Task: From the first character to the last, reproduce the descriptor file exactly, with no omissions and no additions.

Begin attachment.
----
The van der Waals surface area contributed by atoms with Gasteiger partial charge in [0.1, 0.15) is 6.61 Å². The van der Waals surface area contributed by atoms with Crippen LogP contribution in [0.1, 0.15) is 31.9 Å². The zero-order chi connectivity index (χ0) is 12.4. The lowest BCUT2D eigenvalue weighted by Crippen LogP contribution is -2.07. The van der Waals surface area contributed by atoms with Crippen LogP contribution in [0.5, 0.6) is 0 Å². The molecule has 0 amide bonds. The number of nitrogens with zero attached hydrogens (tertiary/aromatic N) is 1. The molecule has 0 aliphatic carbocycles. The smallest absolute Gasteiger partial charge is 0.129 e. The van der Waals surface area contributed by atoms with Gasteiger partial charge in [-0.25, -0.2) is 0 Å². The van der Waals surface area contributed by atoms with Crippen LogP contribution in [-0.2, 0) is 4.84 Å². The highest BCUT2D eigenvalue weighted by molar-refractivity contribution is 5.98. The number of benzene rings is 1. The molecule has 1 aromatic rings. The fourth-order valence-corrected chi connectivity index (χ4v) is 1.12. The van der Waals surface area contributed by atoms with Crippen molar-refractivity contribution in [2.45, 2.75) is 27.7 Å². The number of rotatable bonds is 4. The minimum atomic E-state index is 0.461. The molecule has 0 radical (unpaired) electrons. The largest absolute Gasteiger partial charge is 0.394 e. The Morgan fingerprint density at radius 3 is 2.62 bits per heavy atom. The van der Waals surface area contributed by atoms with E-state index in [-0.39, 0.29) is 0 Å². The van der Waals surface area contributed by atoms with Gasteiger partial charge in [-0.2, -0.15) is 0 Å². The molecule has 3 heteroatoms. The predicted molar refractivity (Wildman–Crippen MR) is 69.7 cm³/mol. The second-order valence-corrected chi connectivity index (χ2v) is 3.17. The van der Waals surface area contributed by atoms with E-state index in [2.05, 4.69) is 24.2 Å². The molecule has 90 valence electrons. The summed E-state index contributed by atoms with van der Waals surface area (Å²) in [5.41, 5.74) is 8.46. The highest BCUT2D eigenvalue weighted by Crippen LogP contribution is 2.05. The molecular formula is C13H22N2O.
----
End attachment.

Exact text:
The van der Waals surface area contributed by atoms with Gasteiger partial charge in [0.1, 0.15) is 6.61 Å². The van der Waals surface area contributed by atoms with Crippen LogP contribution in [0.1, 0.15) is 31.9 Å². The zero-order chi connectivity index (χ0) is 12.4. The lowest BCUT2D eigenvalue weighted by Crippen LogP contribution is -2.07. The van der Waals surface area contributed by atoms with Crippen LogP contribution in [0.5, 0.6) is 0 Å². The molecule has 0 amide bonds. The number of nitrogens with zero attached hydrogens (tertiary/aromatic N) is 1. The molecule has 0 aliphatic carbocycles. The smallest absolute Gasteiger partial charge is 0.129 e. The van der Waals surface area contributed by atoms with Gasteiger partial charge in [-0.25, -0.2) is 0 Å². The van der Waals surface area contributed by atoms with Crippen LogP contribution in [-0.2, 0) is 4.84 Å². The highest BCUT2D eigenvalue weighted by molar-refractivity contribution is 5.98. The number of benzene rings is 1. The molecule has 1 aromatic rings. The fourth-order valence-corrected chi connectivity index (χ4v) is 1.12. The van der Waals surface area contributed by atoms with Crippen molar-refractivity contribution in [2.45, 2.75) is 27.7 Å². The number of rotatable bonds is 4. The minimum atomic E-state index is 0.461. The molecule has 0 radical (unpaired) electrons. The largest absolute Gasteiger partial charge is 0.394 e. The Morgan fingerprint density at radius 3 is 2.62 bits per heavy atom. The van der Waals surface area contributed by atoms with E-state index in [-0.39, 0.29) is 0 Å². The van der Waals surface area contributed by atoms with Gasteiger partial charge in [-0.2, -0.15) is 0 Å². The molecule has 3 heteroatoms. The predicted molar refractivity (Wildman–Crippen MR) is 69.7 cm³/mol. The second-order valence-corrected chi connectivity index (χ2v) is 3.17. The van der Waals surface area contributed by atoms with E-state index in [2.05, 4.69) is 24.2 Å². The molecule has 90 valence electrons. The summed E-state index contributed by atoms with van der Waals surface area (Å²) in [5.41, 5.74) is 8.46. The highest BCUT2D eigenvalue weighted by Crippen LogP contribution is 2.05. The molecular formula is C13H22N2O.